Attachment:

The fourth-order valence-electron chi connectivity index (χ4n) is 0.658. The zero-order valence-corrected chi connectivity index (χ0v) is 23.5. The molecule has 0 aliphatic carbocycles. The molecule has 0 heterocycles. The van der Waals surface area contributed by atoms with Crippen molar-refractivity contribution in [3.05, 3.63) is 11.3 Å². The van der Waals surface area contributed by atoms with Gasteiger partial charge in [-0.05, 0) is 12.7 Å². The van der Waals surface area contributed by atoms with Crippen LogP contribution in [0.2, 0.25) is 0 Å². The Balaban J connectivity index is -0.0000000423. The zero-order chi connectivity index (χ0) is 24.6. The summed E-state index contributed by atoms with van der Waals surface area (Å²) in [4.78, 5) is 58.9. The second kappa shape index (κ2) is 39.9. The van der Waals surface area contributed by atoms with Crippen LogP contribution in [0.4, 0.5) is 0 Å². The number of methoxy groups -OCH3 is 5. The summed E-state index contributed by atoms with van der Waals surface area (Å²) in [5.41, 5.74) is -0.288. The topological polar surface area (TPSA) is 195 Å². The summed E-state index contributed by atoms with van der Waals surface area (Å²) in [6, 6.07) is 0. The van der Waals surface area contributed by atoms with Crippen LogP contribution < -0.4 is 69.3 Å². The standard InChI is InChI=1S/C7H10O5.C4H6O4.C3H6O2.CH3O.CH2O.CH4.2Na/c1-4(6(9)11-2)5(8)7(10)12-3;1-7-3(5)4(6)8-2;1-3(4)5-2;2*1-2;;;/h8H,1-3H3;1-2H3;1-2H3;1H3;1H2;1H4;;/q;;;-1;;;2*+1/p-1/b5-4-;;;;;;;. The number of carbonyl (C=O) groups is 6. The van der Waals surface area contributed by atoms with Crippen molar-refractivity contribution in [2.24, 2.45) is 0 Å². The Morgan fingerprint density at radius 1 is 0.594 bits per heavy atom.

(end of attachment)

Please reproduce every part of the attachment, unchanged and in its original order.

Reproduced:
The fourth-order valence-electron chi connectivity index (χ4n) is 0.658. The zero-order valence-corrected chi connectivity index (χ0v) is 23.5. The molecule has 0 aliphatic carbocycles. The molecule has 0 heterocycles. The van der Waals surface area contributed by atoms with Crippen molar-refractivity contribution in [3.05, 3.63) is 11.3 Å². The van der Waals surface area contributed by atoms with Gasteiger partial charge in [-0.05, 0) is 12.7 Å². The van der Waals surface area contributed by atoms with Crippen LogP contribution in [0.2, 0.25) is 0 Å². The Balaban J connectivity index is -0.0000000423. The zero-order chi connectivity index (χ0) is 24.6. The summed E-state index contributed by atoms with van der Waals surface area (Å²) in [4.78, 5) is 58.9. The second kappa shape index (κ2) is 39.9. The van der Waals surface area contributed by atoms with Crippen LogP contribution in [0.4, 0.5) is 0 Å². The number of methoxy groups -OCH3 is 5. The summed E-state index contributed by atoms with van der Waals surface area (Å²) in [5.41, 5.74) is -0.288. The topological polar surface area (TPSA) is 195 Å². The summed E-state index contributed by atoms with van der Waals surface area (Å²) in [6, 6.07) is 0. The van der Waals surface area contributed by atoms with Crippen LogP contribution < -0.4 is 69.3 Å². The standard InChI is InChI=1S/C7H10O5.C4H6O4.C3H6O2.CH3O.CH2O.CH4.2Na/c1-4(6(9)11-2)5(8)7(10)12-3;1-7-3(5)4(6)8-2;1-3(4)5-2;2*1-2;;;/h8H,1-3H3;1-2H3;1-2H3;1H3;1H2;1H4;;/q;;;-1;;;2*+1/p-1/b5-4-;;;;;;;. The number of carbonyl (C=O) groups is 6. The van der Waals surface area contributed by atoms with Crippen molar-refractivity contribution in [2.24, 2.45) is 0 Å². The Morgan fingerprint density at radius 1 is 0.594 bits per heavy atom.